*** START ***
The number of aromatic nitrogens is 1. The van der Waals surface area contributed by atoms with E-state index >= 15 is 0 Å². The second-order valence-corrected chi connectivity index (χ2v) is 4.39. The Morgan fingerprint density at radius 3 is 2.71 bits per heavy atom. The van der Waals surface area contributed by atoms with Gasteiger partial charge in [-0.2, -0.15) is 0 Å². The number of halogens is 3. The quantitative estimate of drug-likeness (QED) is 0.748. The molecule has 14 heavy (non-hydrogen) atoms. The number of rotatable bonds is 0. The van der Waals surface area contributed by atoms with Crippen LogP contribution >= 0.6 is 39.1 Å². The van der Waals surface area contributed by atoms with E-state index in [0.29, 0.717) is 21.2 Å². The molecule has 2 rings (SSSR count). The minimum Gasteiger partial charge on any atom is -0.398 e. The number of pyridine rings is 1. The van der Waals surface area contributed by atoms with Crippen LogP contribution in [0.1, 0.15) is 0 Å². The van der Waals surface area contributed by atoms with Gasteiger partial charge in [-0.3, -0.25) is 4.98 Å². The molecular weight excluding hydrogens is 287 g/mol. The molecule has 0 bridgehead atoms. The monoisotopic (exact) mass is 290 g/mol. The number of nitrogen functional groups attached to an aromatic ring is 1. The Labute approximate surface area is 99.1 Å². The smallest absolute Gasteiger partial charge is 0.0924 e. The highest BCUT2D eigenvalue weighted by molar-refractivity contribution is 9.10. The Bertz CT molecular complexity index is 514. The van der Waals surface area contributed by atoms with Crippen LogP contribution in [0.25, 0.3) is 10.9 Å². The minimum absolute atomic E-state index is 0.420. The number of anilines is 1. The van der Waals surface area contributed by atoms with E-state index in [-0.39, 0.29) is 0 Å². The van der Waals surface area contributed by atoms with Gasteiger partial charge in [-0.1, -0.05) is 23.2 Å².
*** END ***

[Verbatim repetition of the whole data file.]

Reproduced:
The number of aromatic nitrogens is 1. The van der Waals surface area contributed by atoms with E-state index >= 15 is 0 Å². The second-order valence-corrected chi connectivity index (χ2v) is 4.39. The Morgan fingerprint density at radius 3 is 2.71 bits per heavy atom. The van der Waals surface area contributed by atoms with Gasteiger partial charge in [-0.2, -0.15) is 0 Å². The number of halogens is 3. The quantitative estimate of drug-likeness (QED) is 0.748. The molecule has 14 heavy (non-hydrogen) atoms. The number of rotatable bonds is 0. The van der Waals surface area contributed by atoms with Crippen LogP contribution >= 0.6 is 39.1 Å². The van der Waals surface area contributed by atoms with E-state index in [0.29, 0.717) is 21.2 Å². The molecule has 2 rings (SSSR count). The minimum Gasteiger partial charge on any atom is -0.398 e. The number of pyridine rings is 1. The van der Waals surface area contributed by atoms with Crippen LogP contribution in [0.1, 0.15) is 0 Å². The van der Waals surface area contributed by atoms with Gasteiger partial charge in [-0.3, -0.25) is 4.98 Å². The molecular weight excluding hydrogens is 287 g/mol. The molecule has 0 bridgehead atoms. The monoisotopic (exact) mass is 290 g/mol. The number of nitrogen functional groups attached to an aromatic ring is 1. The Labute approximate surface area is 99.1 Å². The smallest absolute Gasteiger partial charge is 0.0924 e. The highest BCUT2D eigenvalue weighted by molar-refractivity contribution is 9.10. The Bertz CT molecular complexity index is 514. The van der Waals surface area contributed by atoms with Crippen LogP contribution in [0.25, 0.3) is 10.9 Å². The minimum absolute atomic E-state index is 0.420. The number of anilines is 1. The van der Waals surface area contributed by atoms with E-state index in [-0.39, 0.29) is 0 Å². The van der Waals surface area contributed by atoms with Gasteiger partial charge in [-0.1, -0.05) is 23.2 Å².